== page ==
In Cisco IOS, you can also use the show ipv6 route local command in order to display only the local IPv6 routes.

Here is an example in Cisco IOS:

 R1#show ipv6 route local
IPv6 Routing Table - default - 3 entries
Codes: C - Connected, L - Local, S - Static, U - Per-user Static route
       B - BGP, HA - Home Agent, MR - Mobile Router, R - RIP
        I1 - ISIS L1, I2 - ISIS L2, IA - ISIS interarea, IS - ISIS summary
        D - EIGRP, EX - EIGRP external, NM - NEMO, ND - Neighbor Discovery
L   2001:DB8::1/128 [0/0]
     via Ethernet0/0, receive
L   FF00::/8 [0/0]
     via Null0, receive

Here are some Cisco Express Forwarding (CEF) entries:

 R1#show ip cef 10.1.1.1/32
10.1.1.1/32
   receive for Ethernet0/0

R1#show ipv6 cef 2001:db8::1/128
2001:DB8::1/128
   receive for Ethernet0/0

Because the local host routes are in the routing table, these local host routes also exist in the CEF table. Since these IP addresses are configured on this router (they are local), these CEF entries are receive entries. Therefore, when the router sees packets with a destination IP address that matches these CEF entries, the packets are punted in order to be processed by the router itself.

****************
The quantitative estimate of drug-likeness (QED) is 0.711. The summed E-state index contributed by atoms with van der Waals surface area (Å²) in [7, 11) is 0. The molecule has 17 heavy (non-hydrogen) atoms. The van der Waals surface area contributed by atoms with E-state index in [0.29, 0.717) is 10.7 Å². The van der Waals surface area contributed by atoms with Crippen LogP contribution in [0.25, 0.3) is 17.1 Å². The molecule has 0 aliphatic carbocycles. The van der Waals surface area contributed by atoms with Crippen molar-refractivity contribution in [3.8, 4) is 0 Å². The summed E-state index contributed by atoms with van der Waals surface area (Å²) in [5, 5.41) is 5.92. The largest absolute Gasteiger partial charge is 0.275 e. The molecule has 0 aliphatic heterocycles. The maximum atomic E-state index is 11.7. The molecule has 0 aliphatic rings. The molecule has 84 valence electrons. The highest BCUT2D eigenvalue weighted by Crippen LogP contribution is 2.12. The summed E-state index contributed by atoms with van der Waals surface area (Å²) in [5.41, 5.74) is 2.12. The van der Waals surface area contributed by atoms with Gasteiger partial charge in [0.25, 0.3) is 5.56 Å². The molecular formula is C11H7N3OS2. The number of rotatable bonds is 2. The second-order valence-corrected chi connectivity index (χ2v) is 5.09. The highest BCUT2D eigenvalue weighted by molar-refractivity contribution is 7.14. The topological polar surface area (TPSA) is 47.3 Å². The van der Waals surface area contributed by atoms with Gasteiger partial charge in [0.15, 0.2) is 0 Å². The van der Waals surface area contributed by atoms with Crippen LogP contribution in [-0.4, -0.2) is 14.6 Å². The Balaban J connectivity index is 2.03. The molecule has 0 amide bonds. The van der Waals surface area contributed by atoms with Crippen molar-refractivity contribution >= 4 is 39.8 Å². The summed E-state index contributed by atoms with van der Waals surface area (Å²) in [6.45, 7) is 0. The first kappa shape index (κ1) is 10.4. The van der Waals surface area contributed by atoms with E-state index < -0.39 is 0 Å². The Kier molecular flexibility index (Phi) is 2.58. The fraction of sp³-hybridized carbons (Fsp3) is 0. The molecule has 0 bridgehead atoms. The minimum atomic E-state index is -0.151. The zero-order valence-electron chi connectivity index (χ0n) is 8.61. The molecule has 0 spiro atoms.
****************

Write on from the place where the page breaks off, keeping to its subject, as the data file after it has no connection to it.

Manually Configured Host Routes

If an IPv4 address is configured with a mask of /32 on an interface of the router, which is typical for loopback interfaces, the host route appears in the routing table only as connected (it has the C flag).

 R1#show ip route | include 10.100.1.1
C        10.100.1.1/32 is directly connected, Loopback0

R1#show ip route 10.100.1.1
  Routing entry for 10.100.1.1/32
    Known via "connected", distance 0, metric 0 (connected, via interface)
    Routing Descriptor Blocks:
    * directly connected, via Loopback0
        Route metric is 0, traffic share count is 1


If an IPv6 address is configured with a mask of /128 on an interface of the router, which is typical for loopback interfaces, the host route appears with both the L and C flags.